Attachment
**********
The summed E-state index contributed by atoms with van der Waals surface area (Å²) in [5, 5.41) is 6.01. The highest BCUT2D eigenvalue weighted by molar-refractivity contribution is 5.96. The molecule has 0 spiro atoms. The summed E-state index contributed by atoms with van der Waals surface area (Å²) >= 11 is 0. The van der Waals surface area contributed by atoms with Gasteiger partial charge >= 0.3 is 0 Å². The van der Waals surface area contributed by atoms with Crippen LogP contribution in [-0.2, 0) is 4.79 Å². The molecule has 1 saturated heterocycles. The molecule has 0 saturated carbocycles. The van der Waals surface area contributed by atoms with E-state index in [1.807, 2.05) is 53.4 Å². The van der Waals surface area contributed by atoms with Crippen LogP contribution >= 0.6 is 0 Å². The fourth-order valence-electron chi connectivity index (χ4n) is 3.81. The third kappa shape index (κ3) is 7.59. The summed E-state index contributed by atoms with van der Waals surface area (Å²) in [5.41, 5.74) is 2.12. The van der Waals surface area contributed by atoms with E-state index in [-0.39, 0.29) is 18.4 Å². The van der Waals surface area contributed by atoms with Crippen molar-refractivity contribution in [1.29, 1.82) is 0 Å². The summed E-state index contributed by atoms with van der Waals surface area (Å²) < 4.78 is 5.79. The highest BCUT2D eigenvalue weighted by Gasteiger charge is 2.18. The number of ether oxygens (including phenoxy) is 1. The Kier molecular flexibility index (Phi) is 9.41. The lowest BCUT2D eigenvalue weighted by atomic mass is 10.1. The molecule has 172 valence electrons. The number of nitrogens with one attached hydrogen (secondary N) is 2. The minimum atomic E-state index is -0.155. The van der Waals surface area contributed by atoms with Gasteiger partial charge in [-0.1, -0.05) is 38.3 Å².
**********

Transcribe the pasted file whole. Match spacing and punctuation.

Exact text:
The summed E-state index contributed by atoms with van der Waals surface area (Å²) in [5, 5.41) is 6.01. The highest BCUT2D eigenvalue weighted by molar-refractivity contribution is 5.96. The molecule has 0 spiro atoms. The summed E-state index contributed by atoms with van der Waals surface area (Å²) >= 11 is 0. The van der Waals surface area contributed by atoms with Gasteiger partial charge >= 0.3 is 0 Å². The van der Waals surface area contributed by atoms with Crippen LogP contribution in [-0.2, 0) is 4.79 Å². The molecule has 1 saturated heterocycles. The molecule has 0 saturated carbocycles. The van der Waals surface area contributed by atoms with E-state index in [1.807, 2.05) is 53.4 Å². The van der Waals surface area contributed by atoms with Crippen LogP contribution >= 0.6 is 0 Å². The fourth-order valence-electron chi connectivity index (χ4n) is 3.81. The third kappa shape index (κ3) is 7.59. The summed E-state index contributed by atoms with van der Waals surface area (Å²) in [5.41, 5.74) is 2.12. The van der Waals surface area contributed by atoms with E-state index in [-0.39, 0.29) is 18.4 Å². The van der Waals surface area contributed by atoms with Crippen molar-refractivity contribution in [1.29, 1.82) is 0 Å². The summed E-state index contributed by atoms with van der Waals surface area (Å²) < 4.78 is 5.79. The highest BCUT2D eigenvalue weighted by Gasteiger charge is 2.18. The number of ether oxygens (including phenoxy) is 1. The Kier molecular flexibility index (Phi) is 9.41. The lowest BCUT2D eigenvalue weighted by atomic mass is 10.1. The molecule has 172 valence electrons. The number of nitrogens with one attached hydrogen (secondary N) is 2. The minimum atomic E-state index is -0.155. The van der Waals surface area contributed by atoms with Gasteiger partial charge in [-0.1, -0.05) is 38.3 Å².